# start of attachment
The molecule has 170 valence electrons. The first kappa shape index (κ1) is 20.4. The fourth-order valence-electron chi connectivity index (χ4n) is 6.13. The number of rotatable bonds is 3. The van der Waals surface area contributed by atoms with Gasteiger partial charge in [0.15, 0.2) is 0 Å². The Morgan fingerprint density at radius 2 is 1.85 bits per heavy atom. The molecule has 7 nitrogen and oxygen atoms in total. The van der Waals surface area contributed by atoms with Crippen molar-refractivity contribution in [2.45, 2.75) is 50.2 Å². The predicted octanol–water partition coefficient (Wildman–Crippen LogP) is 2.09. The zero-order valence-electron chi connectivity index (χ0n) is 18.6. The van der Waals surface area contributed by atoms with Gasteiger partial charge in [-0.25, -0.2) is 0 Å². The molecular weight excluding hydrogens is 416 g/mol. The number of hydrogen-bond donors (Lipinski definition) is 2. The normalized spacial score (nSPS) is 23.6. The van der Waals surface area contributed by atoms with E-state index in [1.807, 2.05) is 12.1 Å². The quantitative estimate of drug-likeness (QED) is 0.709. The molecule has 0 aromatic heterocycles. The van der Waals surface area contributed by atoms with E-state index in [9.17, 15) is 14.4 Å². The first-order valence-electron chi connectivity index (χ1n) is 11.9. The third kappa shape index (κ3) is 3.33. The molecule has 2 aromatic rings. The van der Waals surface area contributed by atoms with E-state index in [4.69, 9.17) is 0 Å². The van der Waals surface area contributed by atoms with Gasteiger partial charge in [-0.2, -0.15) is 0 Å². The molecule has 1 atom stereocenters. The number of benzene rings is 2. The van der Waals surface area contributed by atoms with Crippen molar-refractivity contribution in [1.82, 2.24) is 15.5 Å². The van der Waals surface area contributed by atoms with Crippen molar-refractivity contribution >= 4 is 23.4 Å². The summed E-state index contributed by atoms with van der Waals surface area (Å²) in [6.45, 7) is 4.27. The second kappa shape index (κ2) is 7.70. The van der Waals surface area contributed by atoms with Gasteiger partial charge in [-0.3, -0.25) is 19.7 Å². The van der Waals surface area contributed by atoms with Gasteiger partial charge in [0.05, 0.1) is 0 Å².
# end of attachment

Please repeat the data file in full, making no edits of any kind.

The molecule has 170 valence electrons. The first kappa shape index (κ1) is 20.4. The fourth-order valence-electron chi connectivity index (χ4n) is 6.13. The number of rotatable bonds is 3. The van der Waals surface area contributed by atoms with Gasteiger partial charge in [0.15, 0.2) is 0 Å². The Morgan fingerprint density at radius 2 is 1.85 bits per heavy atom. The molecule has 7 nitrogen and oxygen atoms in total. The van der Waals surface area contributed by atoms with Crippen molar-refractivity contribution in [2.45, 2.75) is 50.2 Å². The predicted octanol–water partition coefficient (Wildman–Crippen LogP) is 2.09. The zero-order valence-electron chi connectivity index (χ0n) is 18.6. The van der Waals surface area contributed by atoms with Gasteiger partial charge in [-0.25, -0.2) is 0 Å². The molecular weight excluding hydrogens is 416 g/mol. The number of hydrogen-bond donors (Lipinski definition) is 2. The normalized spacial score (nSPS) is 23.6. The van der Waals surface area contributed by atoms with E-state index in [1.807, 2.05) is 12.1 Å². The quantitative estimate of drug-likeness (QED) is 0.709. The molecule has 0 aromatic heterocycles. The van der Waals surface area contributed by atoms with E-state index in [9.17, 15) is 14.4 Å². The first-order valence-electron chi connectivity index (χ1n) is 11.9. The third kappa shape index (κ3) is 3.33. The molecule has 2 aromatic rings. The van der Waals surface area contributed by atoms with E-state index in [4.69, 9.17) is 0 Å². The van der Waals surface area contributed by atoms with Gasteiger partial charge in [-0.2, -0.15) is 0 Å². The molecule has 1 atom stereocenters. The number of benzene rings is 2. The van der Waals surface area contributed by atoms with Crippen molar-refractivity contribution in [1.82, 2.24) is 15.5 Å². The van der Waals surface area contributed by atoms with Crippen molar-refractivity contribution >= 4 is 23.4 Å². The summed E-state index contributed by atoms with van der Waals surface area (Å²) in [6.45, 7) is 4.27. The second kappa shape index (κ2) is 7.70. The van der Waals surface area contributed by atoms with Gasteiger partial charge in [-0.3, -0.25) is 19.7 Å². The van der Waals surface area contributed by atoms with Gasteiger partial charge in [0.05, 0.1) is 0 Å².